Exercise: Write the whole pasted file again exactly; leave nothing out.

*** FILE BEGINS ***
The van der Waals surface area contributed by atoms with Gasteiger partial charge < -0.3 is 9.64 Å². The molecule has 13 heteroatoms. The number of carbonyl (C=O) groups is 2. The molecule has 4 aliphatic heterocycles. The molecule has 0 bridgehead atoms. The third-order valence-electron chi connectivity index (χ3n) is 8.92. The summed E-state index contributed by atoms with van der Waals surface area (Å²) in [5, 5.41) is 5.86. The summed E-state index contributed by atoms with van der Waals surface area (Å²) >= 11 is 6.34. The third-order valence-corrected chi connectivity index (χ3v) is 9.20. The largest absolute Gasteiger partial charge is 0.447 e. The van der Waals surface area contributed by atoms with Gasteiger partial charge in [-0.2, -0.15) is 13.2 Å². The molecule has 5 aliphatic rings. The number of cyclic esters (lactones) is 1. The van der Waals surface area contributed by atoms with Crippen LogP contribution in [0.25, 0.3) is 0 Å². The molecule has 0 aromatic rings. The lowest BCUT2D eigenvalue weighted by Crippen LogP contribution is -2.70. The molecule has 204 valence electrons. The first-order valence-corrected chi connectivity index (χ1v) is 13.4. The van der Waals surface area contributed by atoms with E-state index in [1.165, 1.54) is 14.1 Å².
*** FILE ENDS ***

The van der Waals surface area contributed by atoms with Gasteiger partial charge < -0.3 is 9.64 Å². The molecule has 13 heteroatoms. The number of carbonyl (C=O) groups is 2. The molecule has 4 aliphatic heterocycles. The molecule has 0 bridgehead atoms. The third-order valence-electron chi connectivity index (χ3n) is 8.92. The summed E-state index contributed by atoms with van der Waals surface area (Å²) in [5, 5.41) is 5.86. The summed E-state index contributed by atoms with van der Waals surface area (Å²) >= 11 is 6.34. The third-order valence-corrected chi connectivity index (χ3v) is 9.20. The largest absolute Gasteiger partial charge is 0.447 e. The van der Waals surface area contributed by atoms with Gasteiger partial charge in [-0.2, -0.15) is 13.2 Å². The molecule has 5 aliphatic rings. The number of cyclic esters (lactones) is 1. The van der Waals surface area contributed by atoms with Crippen LogP contribution in [0.25, 0.3) is 0 Å². The molecule has 0 aromatic rings. The lowest BCUT2D eigenvalue weighted by Crippen LogP contribution is -2.70. The molecule has 204 valence electrons. The first-order valence-corrected chi connectivity index (χ1v) is 13.4. The van der Waals surface area contributed by atoms with E-state index in [1.165, 1.54) is 14.1 Å².